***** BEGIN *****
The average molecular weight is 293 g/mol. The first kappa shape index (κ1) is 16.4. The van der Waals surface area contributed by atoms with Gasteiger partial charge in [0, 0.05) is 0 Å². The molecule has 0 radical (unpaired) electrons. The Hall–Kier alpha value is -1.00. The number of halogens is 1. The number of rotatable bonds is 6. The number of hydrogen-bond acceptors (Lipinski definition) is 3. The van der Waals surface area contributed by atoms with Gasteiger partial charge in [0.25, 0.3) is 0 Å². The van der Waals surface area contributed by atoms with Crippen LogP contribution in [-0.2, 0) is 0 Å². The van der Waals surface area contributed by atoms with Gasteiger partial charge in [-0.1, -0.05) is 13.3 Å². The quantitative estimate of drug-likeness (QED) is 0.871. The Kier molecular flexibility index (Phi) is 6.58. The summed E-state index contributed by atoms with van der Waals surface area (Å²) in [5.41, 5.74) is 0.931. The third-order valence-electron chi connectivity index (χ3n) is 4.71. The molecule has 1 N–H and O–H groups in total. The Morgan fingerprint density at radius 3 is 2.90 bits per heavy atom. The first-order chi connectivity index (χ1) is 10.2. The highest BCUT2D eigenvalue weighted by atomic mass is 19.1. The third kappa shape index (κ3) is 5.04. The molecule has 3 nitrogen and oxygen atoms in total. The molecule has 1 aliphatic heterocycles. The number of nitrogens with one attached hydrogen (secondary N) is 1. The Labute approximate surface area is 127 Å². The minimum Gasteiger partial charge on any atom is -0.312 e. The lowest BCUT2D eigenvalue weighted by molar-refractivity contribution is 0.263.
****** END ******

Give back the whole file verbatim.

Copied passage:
The average molecular weight is 293 g/mol. The first kappa shape index (κ1) is 16.4. The van der Waals surface area contributed by atoms with Gasteiger partial charge in [0, 0.05) is 0 Å². The molecule has 0 radical (unpaired) electrons. The Hall–Kier alpha value is -1.00. The number of halogens is 1. The number of rotatable bonds is 6. The number of hydrogen-bond acceptors (Lipinski definition) is 3. The van der Waals surface area contributed by atoms with Gasteiger partial charge in [0.25, 0.3) is 0 Å². The van der Waals surface area contributed by atoms with Crippen LogP contribution in [-0.2, 0) is 0 Å². The van der Waals surface area contributed by atoms with Gasteiger partial charge in [-0.1, -0.05) is 13.3 Å². The quantitative estimate of drug-likeness (QED) is 0.871. The Kier molecular flexibility index (Phi) is 6.58. The summed E-state index contributed by atoms with van der Waals surface area (Å²) in [5.41, 5.74) is 0.931. The third-order valence-electron chi connectivity index (χ3n) is 4.71. The molecule has 1 N–H and O–H groups in total. The Morgan fingerprint density at radius 3 is 2.90 bits per heavy atom. The first-order chi connectivity index (χ1) is 10.2. The highest BCUT2D eigenvalue weighted by atomic mass is 19.1. The third kappa shape index (κ3) is 5.04. The molecule has 3 nitrogen and oxygen atoms in total. The molecule has 1 aliphatic heterocycles. The number of nitrogens with one attached hydrogen (secondary N) is 1. The Labute approximate surface area is 127 Å². The minimum Gasteiger partial charge on any atom is -0.312 e. The lowest BCUT2D eigenvalue weighted by molar-refractivity contribution is 0.263.